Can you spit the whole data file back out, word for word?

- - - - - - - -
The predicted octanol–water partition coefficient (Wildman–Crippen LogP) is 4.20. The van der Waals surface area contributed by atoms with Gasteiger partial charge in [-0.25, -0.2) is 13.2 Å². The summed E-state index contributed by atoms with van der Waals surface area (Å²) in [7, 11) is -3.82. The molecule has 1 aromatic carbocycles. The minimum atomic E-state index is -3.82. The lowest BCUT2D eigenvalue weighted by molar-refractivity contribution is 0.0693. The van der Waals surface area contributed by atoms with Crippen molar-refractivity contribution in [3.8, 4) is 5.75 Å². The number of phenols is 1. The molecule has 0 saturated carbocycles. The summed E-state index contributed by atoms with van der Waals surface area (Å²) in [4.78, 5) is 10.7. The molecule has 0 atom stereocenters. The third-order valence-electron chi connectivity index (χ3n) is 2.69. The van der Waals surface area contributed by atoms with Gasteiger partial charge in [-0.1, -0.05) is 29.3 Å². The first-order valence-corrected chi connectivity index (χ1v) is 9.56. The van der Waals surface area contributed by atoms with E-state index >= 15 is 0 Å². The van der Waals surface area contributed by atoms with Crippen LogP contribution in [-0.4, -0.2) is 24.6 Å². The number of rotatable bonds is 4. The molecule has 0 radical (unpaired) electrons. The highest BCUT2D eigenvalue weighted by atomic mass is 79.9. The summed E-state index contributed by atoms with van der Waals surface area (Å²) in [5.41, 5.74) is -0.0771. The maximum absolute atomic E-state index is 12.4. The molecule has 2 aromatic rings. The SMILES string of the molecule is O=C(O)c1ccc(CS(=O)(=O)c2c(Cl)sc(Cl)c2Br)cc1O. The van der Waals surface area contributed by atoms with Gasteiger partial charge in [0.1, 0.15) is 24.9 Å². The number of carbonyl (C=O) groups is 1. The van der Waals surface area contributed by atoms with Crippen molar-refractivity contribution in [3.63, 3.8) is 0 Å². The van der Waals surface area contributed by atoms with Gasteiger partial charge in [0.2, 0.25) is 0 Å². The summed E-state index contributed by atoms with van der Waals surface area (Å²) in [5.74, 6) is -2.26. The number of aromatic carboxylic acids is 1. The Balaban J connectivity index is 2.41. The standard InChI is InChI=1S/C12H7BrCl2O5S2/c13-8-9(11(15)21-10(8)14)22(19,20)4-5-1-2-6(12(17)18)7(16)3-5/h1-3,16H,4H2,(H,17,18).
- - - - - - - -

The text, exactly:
The predicted octanol–water partition coefficient (Wildman–Crippen LogP) is 4.20. The van der Waals surface area contributed by atoms with Gasteiger partial charge in [-0.25, -0.2) is 13.2 Å². The summed E-state index contributed by atoms with van der Waals surface area (Å²) in [7, 11) is -3.82. The molecule has 1 aromatic carbocycles. The minimum atomic E-state index is -3.82. The lowest BCUT2D eigenvalue weighted by molar-refractivity contribution is 0.0693. The van der Waals surface area contributed by atoms with Crippen molar-refractivity contribution in [3.8, 4) is 5.75 Å². The number of phenols is 1. The molecule has 0 saturated carbocycles. The summed E-state index contributed by atoms with van der Waals surface area (Å²) in [4.78, 5) is 10.7. The molecule has 0 atom stereocenters. The third-order valence-electron chi connectivity index (χ3n) is 2.69. The van der Waals surface area contributed by atoms with Gasteiger partial charge in [-0.1, -0.05) is 29.3 Å². The first-order valence-corrected chi connectivity index (χ1v) is 9.56. The van der Waals surface area contributed by atoms with E-state index >= 15 is 0 Å². The van der Waals surface area contributed by atoms with Crippen LogP contribution in [-0.4, -0.2) is 24.6 Å². The number of rotatable bonds is 4. The molecule has 0 radical (unpaired) electrons. The highest BCUT2D eigenvalue weighted by atomic mass is 79.9. The summed E-state index contributed by atoms with van der Waals surface area (Å²) in [5.41, 5.74) is -0.0771. The maximum absolute atomic E-state index is 12.4. The molecule has 2 aromatic rings. The SMILES string of the molecule is O=C(O)c1ccc(CS(=O)(=O)c2c(Cl)sc(Cl)c2Br)cc1O. The van der Waals surface area contributed by atoms with Gasteiger partial charge in [0.1, 0.15) is 24.9 Å². The number of carbonyl (C=O) groups is 1. The van der Waals surface area contributed by atoms with Crippen molar-refractivity contribution in [3.63, 3.8) is 0 Å². The van der Waals surface area contributed by atoms with Gasteiger partial charge in [0.2, 0.25) is 0 Å². The summed E-state index contributed by atoms with van der Waals surface area (Å²) in [5.74, 6) is -2.26. The number of aromatic carboxylic acids is 1. The Balaban J connectivity index is 2.41. The standard InChI is InChI=1S/C12H7BrCl2O5S2/c13-8-9(11(15)21-10(8)14)22(19,20)4-5-1-2-6(12(17)18)7(16)3-5/h1-3,16H,4H2,(H,17,18).